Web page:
'Red Room: New Short Stories Inspired by the Brontes' (ed. A. J. Ashworth) In anthology, Short Stories, Poetry on September 17, 2013 at 10:30 am -Reviewed by Rebecca Burns- A.J.Ashworth, the editor of Red Room - a collection of short stories (and a poem) 'all inspired by the Brontes, their lives, their work' - writes in her introduction to the collection that '[t]he Brontes fascinate us'. There is no doubt this is the case, despite the passage of over a hundred and fifty years since the death of Charlotte, the last Bronte sister. Such continued adoration was recently evidenced by a story in the Telegraph, concerning the sale of a Charlotte Bronte letter, written to an admirer of Jane Eyre, which fetched around GBP24,000. It was with interest, then, and a shared love of some Bronte texts, that I approached Red Room, a collection of stories 'written by some of the best short story writers in Britain today'. Sabotage Reviews 17th September 2013 A percentage of the sales of the anthology will raise funds for The Bronte Birthplace Trust in Thornton. Trustees and readers will not be disappointed by their efforts. This is a marvellous little book; the stories themselves only take up about 120 pages, but they are brilliant evocations of the Bronte novels, poems, or scenes from their lives. The book contains a useful list of biographies at the end and - cleverly included by the editor - a collection of notes recording the inspiration behind the stories, helping the reader understand how each writer came to construct their story, and the Bronte novel/poem/experience that they took as their springboard. A couple of the writers in the collection I was familiar with - Man Booker-shortlisted Alison Moore and Saboteur-nominated Tania Hershman. Moore's story, 'Stonecrop' takes its inspiration from a line in Wuthering Heights, and portrays a timid, dominated young girl who turns out to be not so innocent or naive after all. Hershman's story, 'A Shower of Curates', takes the first lines of all the Bronte novels to create a mid-Victorian remembrance; that is, a kind of diary entry written by a nameless male. A fun exercise for the reader would be to go back to the Bronte novels and see where Hershman used the first lines and how they inspired her. David Constantine's 'Ashton and Elaine' is a hauntingly brilliant piece of writing, one of the best stories I have read this year. His intention had been to provide 'a sort of utopian answering back against [the] cruelty'. He is achingly effective in depicting a damaged, broken child in Ashton, who had been hurt by people unknown to the extent that he 'shook as though under the skin he was packed with raddling ice'. Mute though not uncommunicative, Ashton is sent to a children's home, standing on the moors in a 'scoop of frozen stillness', in order to recover. Surrounded by snow and ice, he does not see desolation or isolation in the moors; instead, the snowfall opens up chinks in his silent defence - 'nothing very concrete or easily describable, more like a shift of light over a surface of ice, snow or water.' The rugged landscape of the moors emblemised the passionate relationship between Heathcliff and Cathy in Wuthering Heights; in 'Ashton and Elaine', Constantine teases out the nurturing, less violent benefits of the moors. Ashton's slowly developing relationship with Elaine and her family is handled tenderly, never mawkishly, even during the very moving scene when Ashton finally speaks. This is a lovely story, containing passages that I returned to and read again because of their understated beauty. Equally powerful is Sarah Dobbs' 'Behind all the Closed Doors', which 'was written as an attempt to understand the grief that goes with losing a parent at such a young age.' Dobbs doesn't specify which - if any - Bronte novel or poem she singles out for inspiration, but the impact of her story loses none of its resonance for that. Through gradual hints and suggestions, we learn that young Henry's mother has died. Random adults care for him, an uncle who 'looks a bit like Dad. If Dad's features had been smudged away like the numbers on the board'. Henry's life has disintegrated. He goes to sleep dressed in his school uniform. In a powerful reflection of the family's now-shattered life, he cuts his mother's favourite book - presumably Wuthering Heights - to pieces. Although riddled with grief, the story has comic passages (said uncle, mashing eggs in the kitchen smells of 'poo and pepper'), and captures the probing, inquisitive nature of a child's bereavement. Felicity Skelton's imagining of an amorous meeting between Charlotte Bronte and Napoleon is also well written ('The Curate's Wife - A Fantasy'); Simon Armitage's poem, 'Emily B' is disarmingly subtle yet powerful with its portrait of the Bronte sister. A gorgeous opening: 'Too much rain/in the blood. Too much/cloud in the lungs.' If I were a Trustee of The Bronte Birthplace Trust, I would be proud to have Red Room as a means of raising funds. This is a fantastic collection of stories, a real treat for all Bronte-lovers and for those who simply love a good read.show more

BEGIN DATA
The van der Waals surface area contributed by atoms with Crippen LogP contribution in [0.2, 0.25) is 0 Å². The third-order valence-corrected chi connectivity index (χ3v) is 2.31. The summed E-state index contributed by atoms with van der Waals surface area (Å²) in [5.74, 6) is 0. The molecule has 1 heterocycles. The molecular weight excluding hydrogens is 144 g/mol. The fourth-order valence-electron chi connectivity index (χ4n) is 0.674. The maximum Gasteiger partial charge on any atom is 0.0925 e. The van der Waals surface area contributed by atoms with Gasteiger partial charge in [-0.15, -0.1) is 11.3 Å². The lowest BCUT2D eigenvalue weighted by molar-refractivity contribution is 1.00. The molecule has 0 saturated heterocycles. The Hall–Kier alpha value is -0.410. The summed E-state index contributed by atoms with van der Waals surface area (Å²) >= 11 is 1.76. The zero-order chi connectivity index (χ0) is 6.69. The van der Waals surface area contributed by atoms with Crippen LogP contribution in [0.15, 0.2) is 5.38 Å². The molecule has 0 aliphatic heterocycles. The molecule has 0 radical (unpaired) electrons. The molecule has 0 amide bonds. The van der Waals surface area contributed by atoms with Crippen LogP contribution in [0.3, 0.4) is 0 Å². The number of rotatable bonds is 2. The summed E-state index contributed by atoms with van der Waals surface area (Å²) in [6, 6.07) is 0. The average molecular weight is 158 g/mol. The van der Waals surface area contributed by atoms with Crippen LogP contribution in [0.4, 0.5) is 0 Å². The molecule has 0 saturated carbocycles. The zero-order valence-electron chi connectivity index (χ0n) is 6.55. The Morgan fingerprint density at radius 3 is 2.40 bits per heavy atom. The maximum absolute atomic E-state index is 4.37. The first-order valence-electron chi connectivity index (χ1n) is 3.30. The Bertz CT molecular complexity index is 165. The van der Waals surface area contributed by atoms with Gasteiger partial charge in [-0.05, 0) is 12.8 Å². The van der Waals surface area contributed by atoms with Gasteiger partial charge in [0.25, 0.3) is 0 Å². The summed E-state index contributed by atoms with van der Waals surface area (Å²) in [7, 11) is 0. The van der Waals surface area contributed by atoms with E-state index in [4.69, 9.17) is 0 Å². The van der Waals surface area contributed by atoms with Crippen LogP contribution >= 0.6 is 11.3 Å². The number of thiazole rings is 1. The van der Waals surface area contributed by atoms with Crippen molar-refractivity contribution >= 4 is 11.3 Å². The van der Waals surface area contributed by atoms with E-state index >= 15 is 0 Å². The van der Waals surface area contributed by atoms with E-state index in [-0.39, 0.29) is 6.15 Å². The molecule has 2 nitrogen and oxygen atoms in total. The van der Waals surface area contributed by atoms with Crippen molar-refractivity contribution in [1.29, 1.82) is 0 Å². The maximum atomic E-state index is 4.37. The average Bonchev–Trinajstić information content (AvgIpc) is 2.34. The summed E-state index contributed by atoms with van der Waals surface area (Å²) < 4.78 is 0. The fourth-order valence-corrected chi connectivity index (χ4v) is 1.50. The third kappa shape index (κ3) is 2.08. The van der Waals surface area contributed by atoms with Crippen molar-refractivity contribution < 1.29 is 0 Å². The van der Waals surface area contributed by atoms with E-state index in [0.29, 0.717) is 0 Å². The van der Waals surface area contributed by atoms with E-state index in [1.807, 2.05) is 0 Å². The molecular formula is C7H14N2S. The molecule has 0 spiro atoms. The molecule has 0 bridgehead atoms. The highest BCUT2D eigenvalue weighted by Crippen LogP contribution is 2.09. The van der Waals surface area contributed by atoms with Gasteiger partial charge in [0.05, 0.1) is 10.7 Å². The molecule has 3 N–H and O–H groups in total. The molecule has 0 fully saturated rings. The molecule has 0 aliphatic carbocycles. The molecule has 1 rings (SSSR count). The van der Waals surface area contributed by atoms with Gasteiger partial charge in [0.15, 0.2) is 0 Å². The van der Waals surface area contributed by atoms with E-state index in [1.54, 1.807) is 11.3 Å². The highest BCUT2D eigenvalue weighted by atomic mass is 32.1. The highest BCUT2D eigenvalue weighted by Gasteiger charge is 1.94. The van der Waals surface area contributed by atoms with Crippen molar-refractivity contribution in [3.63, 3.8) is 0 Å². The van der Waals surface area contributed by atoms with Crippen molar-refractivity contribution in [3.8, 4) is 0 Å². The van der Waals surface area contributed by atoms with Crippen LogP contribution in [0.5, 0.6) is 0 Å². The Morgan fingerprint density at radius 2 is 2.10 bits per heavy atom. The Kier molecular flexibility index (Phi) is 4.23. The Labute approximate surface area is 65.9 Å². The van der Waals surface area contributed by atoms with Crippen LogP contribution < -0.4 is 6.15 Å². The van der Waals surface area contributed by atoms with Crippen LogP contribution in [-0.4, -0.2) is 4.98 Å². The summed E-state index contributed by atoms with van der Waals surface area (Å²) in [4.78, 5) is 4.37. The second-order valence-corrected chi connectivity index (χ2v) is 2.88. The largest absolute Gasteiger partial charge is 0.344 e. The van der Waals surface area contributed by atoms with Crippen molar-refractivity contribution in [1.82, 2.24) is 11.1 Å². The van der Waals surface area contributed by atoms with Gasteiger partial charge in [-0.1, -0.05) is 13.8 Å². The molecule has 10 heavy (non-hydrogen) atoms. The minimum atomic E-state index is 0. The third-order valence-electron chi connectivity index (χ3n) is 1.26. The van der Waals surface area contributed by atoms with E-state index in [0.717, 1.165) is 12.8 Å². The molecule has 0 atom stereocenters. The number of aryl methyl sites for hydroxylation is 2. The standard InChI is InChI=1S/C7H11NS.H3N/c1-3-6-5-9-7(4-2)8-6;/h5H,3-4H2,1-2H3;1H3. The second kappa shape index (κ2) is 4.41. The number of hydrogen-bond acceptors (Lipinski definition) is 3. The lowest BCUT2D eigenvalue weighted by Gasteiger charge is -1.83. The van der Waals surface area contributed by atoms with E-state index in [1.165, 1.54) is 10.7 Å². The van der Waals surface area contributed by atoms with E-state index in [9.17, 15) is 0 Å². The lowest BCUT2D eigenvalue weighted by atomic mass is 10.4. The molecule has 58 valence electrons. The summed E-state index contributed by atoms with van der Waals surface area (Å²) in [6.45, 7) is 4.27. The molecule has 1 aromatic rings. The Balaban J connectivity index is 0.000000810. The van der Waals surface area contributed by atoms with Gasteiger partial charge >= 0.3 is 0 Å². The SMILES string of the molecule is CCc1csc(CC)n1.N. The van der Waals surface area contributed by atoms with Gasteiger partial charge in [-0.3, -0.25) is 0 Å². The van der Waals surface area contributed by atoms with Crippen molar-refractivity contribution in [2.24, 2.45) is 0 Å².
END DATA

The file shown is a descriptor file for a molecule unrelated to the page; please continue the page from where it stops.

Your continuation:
About AJ Ashworth

A. J. Ashworth (editor) is from Lancashire and is the author of the short story collection Somewhere Else, or Even Here which won Salt Publishing's Scott Prize and was published by them in 2011. The book was nominated for the Frank O'Connor International Short Story Award and shortlisted in the Edge Hill Prize. She is the recipient of a K. Blundell Trust Award from The Society of Authors for her novel-in-progress.show more

Rating details

14 ratings
4.14 out of 5 stars
5 21% (3)
4 71% (10)
3 7% (1)
2 0% (0)